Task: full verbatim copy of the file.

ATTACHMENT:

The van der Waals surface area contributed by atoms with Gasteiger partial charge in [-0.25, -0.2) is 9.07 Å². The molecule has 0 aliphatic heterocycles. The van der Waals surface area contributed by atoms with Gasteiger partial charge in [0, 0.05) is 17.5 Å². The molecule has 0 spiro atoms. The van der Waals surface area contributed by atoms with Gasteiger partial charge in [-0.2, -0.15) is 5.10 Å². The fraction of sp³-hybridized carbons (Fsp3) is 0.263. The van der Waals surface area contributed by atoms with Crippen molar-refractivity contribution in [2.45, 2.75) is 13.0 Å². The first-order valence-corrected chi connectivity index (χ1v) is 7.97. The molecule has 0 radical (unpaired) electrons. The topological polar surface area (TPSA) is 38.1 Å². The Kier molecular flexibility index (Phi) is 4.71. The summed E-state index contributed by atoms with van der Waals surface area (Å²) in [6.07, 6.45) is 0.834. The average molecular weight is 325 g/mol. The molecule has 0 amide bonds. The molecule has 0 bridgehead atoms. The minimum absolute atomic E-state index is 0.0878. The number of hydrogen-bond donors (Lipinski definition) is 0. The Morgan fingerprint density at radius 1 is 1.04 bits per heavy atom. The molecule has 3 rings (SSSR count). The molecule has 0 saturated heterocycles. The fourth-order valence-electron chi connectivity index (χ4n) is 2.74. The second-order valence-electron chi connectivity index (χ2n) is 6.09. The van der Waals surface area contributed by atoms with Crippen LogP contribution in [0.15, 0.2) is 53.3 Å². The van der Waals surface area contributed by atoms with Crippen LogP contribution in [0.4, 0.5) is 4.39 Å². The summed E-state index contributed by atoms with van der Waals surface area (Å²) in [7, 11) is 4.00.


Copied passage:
The van der Waals surface area contributed by atoms with Gasteiger partial charge in [-0.25, -0.2) is 9.07 Å². The molecule has 0 aliphatic heterocycles. The van der Waals surface area contributed by atoms with Gasteiger partial charge in [0, 0.05) is 17.5 Å². The molecule has 0 spiro atoms. The van der Waals surface area contributed by atoms with Gasteiger partial charge in [-0.2, -0.15) is 5.10 Å². The fraction of sp³-hybridized carbons (Fsp3) is 0.263. The van der Waals surface area contributed by atoms with Crippen molar-refractivity contribution in [2.45, 2.75) is 13.0 Å². The first-order valence-corrected chi connectivity index (χ1v) is 7.97. The molecule has 0 radical (unpaired) electrons. The topological polar surface area (TPSA) is 38.1 Å². The Kier molecular flexibility index (Phi) is 4.71. The summed E-state index contributed by atoms with van der Waals surface area (Å²) in [6.07, 6.45) is 0.834. The average molecular weight is 325 g/mol. The molecule has 0 amide bonds. The molecule has 0 bridgehead atoms. The minimum absolute atomic E-state index is 0.0878. The number of hydrogen-bond donors (Lipinski definition) is 0. The Morgan fingerprint density at radius 1 is 1.04 bits per heavy atom. The molecule has 3 rings (SSSR count). The molecule has 0 saturated heterocycles. The fourth-order valence-electron chi connectivity index (χ4n) is 2.74. The second-order valence-electron chi connectivity index (χ2n) is 6.09. The van der Waals surface area contributed by atoms with Crippen LogP contribution in [0.15, 0.2) is 53.3 Å². The van der Waals surface area contributed by atoms with Crippen LogP contribution in [0.4, 0.5) is 4.39 Å². The summed E-state index contributed by atoms with van der Waals surface area (Å²) in [7, 11) is 4.00.